“See the world we come from. There’s no green there. They killed their mother and they’re gonna do the same here.”

The scene of Jake’s prayer at the sacred Na’vi Tree of Souls choked me up. The man understands the existential stakes and speaks with both knowledge and shame. Humanity has sinned before and there’s no end in sight to such behavior. Neytiri, his love, arrives to tell him that Eywa does not “take sides” and “protects only the balance of life.” The brave, beautiful warrior woman is like a goddess to Jake — and by that point, to the audience too.

No human character beyond Jake fully embraces the indigenous Na’vi way of life. Though you have to wonder if even characters like Quaritch realize the relative superiority of the Na’vi being. Ten feet tall, doubly as fast and strong, the big blue aliens appear almost angelic in their strange beauty. And they are truly One with the world around them. No human being could bear witness to the Na’vi tribes in appearance and action and not feel some awe.

Religion and extraterrestrials are already mythically intertwined, and one could easily see Cameron turning the story into some kind of mythological origin story for the future of humanity — either genetically entwined with the Na’vi, or now worshipping them as the forerunners for a brand new species-wide way of life.

And that way of life would no longer be “hippy-dippy, tree-hugging bullshit” — it would be The Pandoran Way. Regenerative agriculture and less iPhone. A lifelong lesson in all the ways nature amplifies our well-being. Small tribes forged by brotherly love and filled with meaningful roles empowered by connections. The meaning of life becomes to create a true family, while being in service to your fellow man and residing in firm balance with the natural world around you. Taking an animal companion to ride, into the sky or under the water. Etc. Something like that.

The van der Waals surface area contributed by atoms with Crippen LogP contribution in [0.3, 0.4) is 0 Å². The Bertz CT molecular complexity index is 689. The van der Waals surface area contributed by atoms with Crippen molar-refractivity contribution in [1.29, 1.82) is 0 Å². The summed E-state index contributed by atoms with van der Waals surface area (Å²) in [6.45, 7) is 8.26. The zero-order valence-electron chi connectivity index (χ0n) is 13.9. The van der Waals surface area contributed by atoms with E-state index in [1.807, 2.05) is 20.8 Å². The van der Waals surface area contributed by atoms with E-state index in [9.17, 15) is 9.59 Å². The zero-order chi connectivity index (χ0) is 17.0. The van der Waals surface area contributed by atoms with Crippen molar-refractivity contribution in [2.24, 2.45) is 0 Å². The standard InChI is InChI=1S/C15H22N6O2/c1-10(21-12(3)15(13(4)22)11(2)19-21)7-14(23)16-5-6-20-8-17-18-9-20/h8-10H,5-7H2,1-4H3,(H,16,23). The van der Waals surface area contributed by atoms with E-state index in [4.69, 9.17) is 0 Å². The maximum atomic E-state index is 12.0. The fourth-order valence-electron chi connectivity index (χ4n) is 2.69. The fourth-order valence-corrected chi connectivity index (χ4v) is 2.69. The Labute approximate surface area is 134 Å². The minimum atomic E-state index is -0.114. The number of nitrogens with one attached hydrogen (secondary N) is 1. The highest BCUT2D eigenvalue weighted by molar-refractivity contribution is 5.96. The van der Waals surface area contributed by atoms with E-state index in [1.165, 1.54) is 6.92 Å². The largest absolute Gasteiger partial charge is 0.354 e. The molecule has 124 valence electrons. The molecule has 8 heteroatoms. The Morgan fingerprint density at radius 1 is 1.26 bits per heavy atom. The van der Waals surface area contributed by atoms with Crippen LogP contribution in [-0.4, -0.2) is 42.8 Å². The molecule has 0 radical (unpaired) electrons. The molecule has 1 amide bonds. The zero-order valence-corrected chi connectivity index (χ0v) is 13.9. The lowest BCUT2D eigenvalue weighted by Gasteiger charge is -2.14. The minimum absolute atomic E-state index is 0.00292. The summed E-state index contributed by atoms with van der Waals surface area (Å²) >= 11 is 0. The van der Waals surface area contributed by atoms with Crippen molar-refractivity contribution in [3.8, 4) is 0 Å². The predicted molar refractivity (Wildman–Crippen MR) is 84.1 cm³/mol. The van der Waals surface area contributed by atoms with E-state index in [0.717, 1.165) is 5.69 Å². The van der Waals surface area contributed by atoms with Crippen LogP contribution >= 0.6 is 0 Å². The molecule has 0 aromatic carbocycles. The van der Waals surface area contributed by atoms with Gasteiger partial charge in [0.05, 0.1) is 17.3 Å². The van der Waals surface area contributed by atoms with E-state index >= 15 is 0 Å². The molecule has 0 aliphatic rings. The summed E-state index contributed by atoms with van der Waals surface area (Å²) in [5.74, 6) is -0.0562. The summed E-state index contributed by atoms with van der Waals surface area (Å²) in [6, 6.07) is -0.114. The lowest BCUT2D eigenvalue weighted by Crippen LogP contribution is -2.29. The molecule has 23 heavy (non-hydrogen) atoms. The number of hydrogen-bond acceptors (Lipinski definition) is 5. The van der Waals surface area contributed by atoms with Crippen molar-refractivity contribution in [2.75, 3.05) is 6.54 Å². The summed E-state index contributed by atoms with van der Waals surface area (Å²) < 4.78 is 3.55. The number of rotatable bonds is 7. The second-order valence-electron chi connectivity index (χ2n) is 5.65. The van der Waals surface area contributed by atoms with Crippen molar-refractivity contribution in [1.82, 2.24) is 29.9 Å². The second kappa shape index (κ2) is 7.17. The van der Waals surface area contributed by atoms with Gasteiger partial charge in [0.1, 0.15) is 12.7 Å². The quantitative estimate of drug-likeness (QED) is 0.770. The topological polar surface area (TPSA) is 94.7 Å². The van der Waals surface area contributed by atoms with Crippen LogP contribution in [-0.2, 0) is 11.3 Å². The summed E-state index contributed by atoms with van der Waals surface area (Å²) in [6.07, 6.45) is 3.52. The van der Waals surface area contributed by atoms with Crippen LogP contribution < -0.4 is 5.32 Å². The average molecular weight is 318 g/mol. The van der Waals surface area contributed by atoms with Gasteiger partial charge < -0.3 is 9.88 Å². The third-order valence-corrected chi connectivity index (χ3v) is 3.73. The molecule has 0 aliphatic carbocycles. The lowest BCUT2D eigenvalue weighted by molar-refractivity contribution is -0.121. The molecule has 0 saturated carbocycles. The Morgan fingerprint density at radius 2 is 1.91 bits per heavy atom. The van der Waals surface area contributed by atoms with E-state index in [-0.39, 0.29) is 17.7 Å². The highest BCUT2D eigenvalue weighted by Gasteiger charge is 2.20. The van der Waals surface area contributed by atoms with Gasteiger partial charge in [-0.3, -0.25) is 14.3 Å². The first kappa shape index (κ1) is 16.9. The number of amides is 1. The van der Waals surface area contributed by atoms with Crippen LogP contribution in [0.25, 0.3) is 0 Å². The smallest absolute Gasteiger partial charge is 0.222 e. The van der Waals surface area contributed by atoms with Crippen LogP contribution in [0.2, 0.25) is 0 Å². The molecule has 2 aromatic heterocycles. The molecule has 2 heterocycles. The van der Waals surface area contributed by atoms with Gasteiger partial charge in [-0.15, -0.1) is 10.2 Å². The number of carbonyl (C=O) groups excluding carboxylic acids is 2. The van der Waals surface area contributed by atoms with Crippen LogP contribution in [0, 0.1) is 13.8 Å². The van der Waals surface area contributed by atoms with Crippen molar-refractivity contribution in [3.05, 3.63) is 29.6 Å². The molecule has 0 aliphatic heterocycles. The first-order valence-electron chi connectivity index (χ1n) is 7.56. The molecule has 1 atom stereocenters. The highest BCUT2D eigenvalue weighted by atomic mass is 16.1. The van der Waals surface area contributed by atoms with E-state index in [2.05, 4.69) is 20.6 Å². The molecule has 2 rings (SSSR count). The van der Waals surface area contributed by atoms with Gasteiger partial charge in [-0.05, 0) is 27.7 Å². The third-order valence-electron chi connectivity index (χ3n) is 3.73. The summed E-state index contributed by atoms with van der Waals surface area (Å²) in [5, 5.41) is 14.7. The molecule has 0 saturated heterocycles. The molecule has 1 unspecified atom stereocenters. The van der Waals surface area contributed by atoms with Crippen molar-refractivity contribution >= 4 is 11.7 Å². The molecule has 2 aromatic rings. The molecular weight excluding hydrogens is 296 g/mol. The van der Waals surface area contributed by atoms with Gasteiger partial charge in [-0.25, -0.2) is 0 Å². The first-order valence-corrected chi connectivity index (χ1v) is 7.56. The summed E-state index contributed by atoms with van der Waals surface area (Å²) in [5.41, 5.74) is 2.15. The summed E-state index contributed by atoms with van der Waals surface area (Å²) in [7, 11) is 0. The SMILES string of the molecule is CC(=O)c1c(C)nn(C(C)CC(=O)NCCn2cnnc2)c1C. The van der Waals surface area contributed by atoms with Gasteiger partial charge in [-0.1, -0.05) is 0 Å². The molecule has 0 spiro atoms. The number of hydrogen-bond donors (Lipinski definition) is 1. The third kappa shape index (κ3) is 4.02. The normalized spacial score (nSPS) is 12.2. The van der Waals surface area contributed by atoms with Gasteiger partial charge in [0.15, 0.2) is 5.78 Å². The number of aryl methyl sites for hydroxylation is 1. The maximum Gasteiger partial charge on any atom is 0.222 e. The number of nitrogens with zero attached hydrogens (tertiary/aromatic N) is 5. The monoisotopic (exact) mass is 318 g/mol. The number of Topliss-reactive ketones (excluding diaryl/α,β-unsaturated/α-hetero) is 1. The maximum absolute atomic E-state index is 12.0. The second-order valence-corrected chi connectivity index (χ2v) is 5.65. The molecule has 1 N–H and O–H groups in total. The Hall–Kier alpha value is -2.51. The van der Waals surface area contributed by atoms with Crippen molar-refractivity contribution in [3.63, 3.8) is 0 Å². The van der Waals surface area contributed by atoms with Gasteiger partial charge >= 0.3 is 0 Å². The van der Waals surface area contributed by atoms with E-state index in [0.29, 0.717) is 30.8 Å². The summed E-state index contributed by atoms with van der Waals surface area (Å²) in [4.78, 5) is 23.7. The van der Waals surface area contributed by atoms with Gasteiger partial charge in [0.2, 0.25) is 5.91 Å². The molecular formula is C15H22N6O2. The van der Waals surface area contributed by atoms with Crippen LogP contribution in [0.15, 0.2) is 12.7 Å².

“All energy is borrowed and one day you have to give it back.”

Avatar: The Way of Water (2022) has the mystic wonders of the ocean splashed down upon by our mega machines made of fire. Humanity returns to reap more Na’vi and harvest another impossibly perfect substance from Pandora’s surface. Jake and Neytiri’s clan must fight to protect themselves, The People, the whole planet. All while the audience cannot wait to see more Na’vi!

Against Avatar commandos and interstellar whalers, Cameron’s high-flying, low-diving filmmaking transports us once again to Pandora, where savage beauty thrives and The People must kill bloodthirsty human invaders, part two. The film is very much a “Part 2” and the core conflict necessarily becomes an addition to the original, often a recapitulation — Avatar-Quaritch, New Tribe Traditions montage, teen Sigourney Weaver, etc.

Once more, ancient traditions compete against hi-tech military conquest, using machines to thrash matter — versus — partnering with fellow organisms to protect it. Uncanny-Valley-Avatar-Lang crushing his own skull + Neytiri’s motherly vengeance was all-time stuff. The mo-cap emotions and intensity throughout were impeccable. The Avatars, upon the actors, are truly a new performance — amplified and undamaged by the transformative visual technologies.

The Way of Water is a thrilling action-adventure on and under the waves, filled with incredible set pieces and touching moments of character work, especially within the core family. An epic story continues, with massive explosions and dragon-riding, all bombastic and ultimately quite emotional.

Jake once more opens his eyes in connection with Eywa.

For our eyes, fictional Pandora — the sights and sounds, The People and their ways — provides proof that it’s possible to fall in love with another world. My way only wishes we saw Earth as such. ~